Forest Service, last miner standing in Pitkin County try to settle permit dispute |

Forest Service, last miner standing in Pitkin County try to settle permit dispute

Alabaster and marble mine’s potential hardly dented, owner says

Robert Congdon stands around his art made from Alabaster in his mine outside of Redstone on Thursday, July 29, 2021. (Kelsey Brunner/The Aspen Times)

The U.S. Forest Service and the last of the hard-rock miners in Pitkin County have agreed to try to settle a dispute outside of a courtroom.

White River National Forest Supervisor Scott Fitzwilliams will hear arguments from his staff and Robert Congdon’s team on Wednesday over the status of Congdon’s permit for operations at an alabaster and marble mine in Avalanche Creek in the Crystal Valley.

The Aspen-Sopris Ranger District notified Congdon’s Mystic Eagle Quarry LLC in 2019 that he needed to remove his equipment from the mine site, about 5 miles north of Redstone, because he did not possess a valid mining permit. The basis for the notice was Mystic Eagle lost possession of the unpatented mining claims to a rival mining company.

Congdon’s firm countered that it re-established its possession of the mining claims and, therefore, its permit remained valid.

Mystic Eagle filed a lawsuit in federal court in February to seek a ruling that it holds a valid permit. The litigation was placed on hold to try to resolve the dispute administratively. Congdon said he was pessimistic about progress until Fitzwilliams recently determined he would hold an administrative review.

Wednesday’s hearing is closed to the public. A previous deadline required Mystic Eagle to remove its equipment from the site by Aug. 31. A Forest Service spokesman said that deadline could be affected by the timing of Fitzwilliams’ decision.

It’s the latest chapter in a long, convoluted and contentious fight over the mine. Along with the usual challenges of raising capital, pulling out the marble and alabaster and processing it, Congdon’s team has been embroiled in fights with Pitkin County, the Forest Service and some of the mine’s neighbors over the extent of the operation.

Congdon jokes that he was a young man when he first had a hunch 39 years ago that the site at the base of Mount Sopris had potential for mining. He undertook prospecting with the help of a donkey in 1982.

By 1991, he was convinced the mine had lucrative veins of white, black and gray alabaster that was sometimes found swirled together. He found a demand for the alabaster among sculptors and for indoor architectural stonework.

A bonus was a deep vein of black marble that he claims is rated among the best in the world. Deep into the mine he has also discovered brown marble. He estimated the vein of black marble at 60 feet thick and roughly 4,000 feet long. The brown marble is estimated at 110 feet long and 4,000 feet long.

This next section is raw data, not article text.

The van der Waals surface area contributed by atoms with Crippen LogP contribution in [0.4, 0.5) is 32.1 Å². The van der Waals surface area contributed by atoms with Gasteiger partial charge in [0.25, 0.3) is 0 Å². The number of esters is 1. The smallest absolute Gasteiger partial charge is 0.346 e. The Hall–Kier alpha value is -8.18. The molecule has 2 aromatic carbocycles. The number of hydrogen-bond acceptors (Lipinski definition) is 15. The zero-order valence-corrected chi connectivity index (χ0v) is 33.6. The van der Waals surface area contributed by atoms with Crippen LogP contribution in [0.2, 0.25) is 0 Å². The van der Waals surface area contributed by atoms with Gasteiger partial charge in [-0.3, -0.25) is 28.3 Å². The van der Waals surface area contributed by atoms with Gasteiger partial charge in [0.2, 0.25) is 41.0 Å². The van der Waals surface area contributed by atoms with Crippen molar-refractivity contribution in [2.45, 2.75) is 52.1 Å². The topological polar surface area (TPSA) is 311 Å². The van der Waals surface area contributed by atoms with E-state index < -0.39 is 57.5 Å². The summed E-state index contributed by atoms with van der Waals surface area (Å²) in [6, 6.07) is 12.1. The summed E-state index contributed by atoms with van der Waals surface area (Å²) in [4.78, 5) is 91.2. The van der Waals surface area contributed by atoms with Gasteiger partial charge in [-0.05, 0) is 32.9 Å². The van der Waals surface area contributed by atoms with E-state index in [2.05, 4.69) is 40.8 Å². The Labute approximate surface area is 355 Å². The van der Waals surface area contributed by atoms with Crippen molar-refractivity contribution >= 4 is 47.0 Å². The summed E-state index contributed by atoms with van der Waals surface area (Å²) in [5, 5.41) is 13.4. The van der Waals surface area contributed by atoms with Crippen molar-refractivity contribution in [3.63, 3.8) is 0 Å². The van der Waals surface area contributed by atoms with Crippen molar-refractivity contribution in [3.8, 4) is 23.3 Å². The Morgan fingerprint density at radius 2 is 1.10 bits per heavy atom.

In 1992-93, the Forest Service approved his plan of operation with seasonal restrictions for the winter. The Colorado Division of Reclamation, Mining and Safety approved his reclamation plan that same year. He started working the mine in 1993 but was “red-tagged” by Pitkin County and ordered to cease. Congdon contended he didn’t need a county permit, so he ignored the red tag. The county filed a lawsuit and the issue was resolved with a long-term permit by 1998.

“Several hundred tons (of various rock) have come out of here,” Congdon said while providing a tour of the cool, dimly lit horizontal shaft in late July.

With all permits in hand, Congdon was able to enlist investors and production at the mine “went into full speed” between 1998 and 2003, he said.

“We built a state-of-the-art production factory in Carbondale with an Italian diamond wire saw,” Congdon said. “We started generating finished products and shipping products.”

However, Congdon was never able to win Forest Service approval for winter production at the mine. He claims the factory went “belly up” in 2005 because of the seasonal restrictions.

Walt Brown, a Glenwood Springs attorney and interest holder in the mining operation, said the team fought for 10 years to acquire the latest mining permit, issued on Jan. 15, 2015. It’s valid for 20 years. Congdon said the Forest Service was never informed him that it was revoked.

In 2016 there was limited production at the mine and in 2017 blocks of stone were cut underground with a wire saw to provide samples and test the market for the products.

Congdon amassed 10 unpatented mining claims at the site at 20 acres each. As the holder of the unpatented claims, he is entitled to the subsurface minerals but the Forest Service maintains the surface rights.

Congdon estimates that he has only mined about one-half of the time since 1993 because of the various legal battles over permits. His team was also stymied when it failed to file the proper paperwork showing it was working the mine. That allowed a rival firm headed by a former partner to take over the claims. However, the rival made the same mistake and Congdon’s group says it regained control. Forest Service officials aren’t so sure. That’s why they filed the notice to remove the equipment.

Congdon laments the mine has never scratched its potential despite lucrative supplies of alabaster and marble. At one point, he received assessments that indicate 32 million tons of brown marble and 21 million tons of black marble can be recovered, assuming a recovery rate of 40 to 50 percent.

In the farthest recesses of the mine, beyond the point where lights are strung up, sits a hulking piece of machinery called a continuous miner. On the end of a long arm, it has a rotary saw blade with carbide teeth that chews into the rock. It’s sat idle for years. Congdon hopes that changes in the near future.

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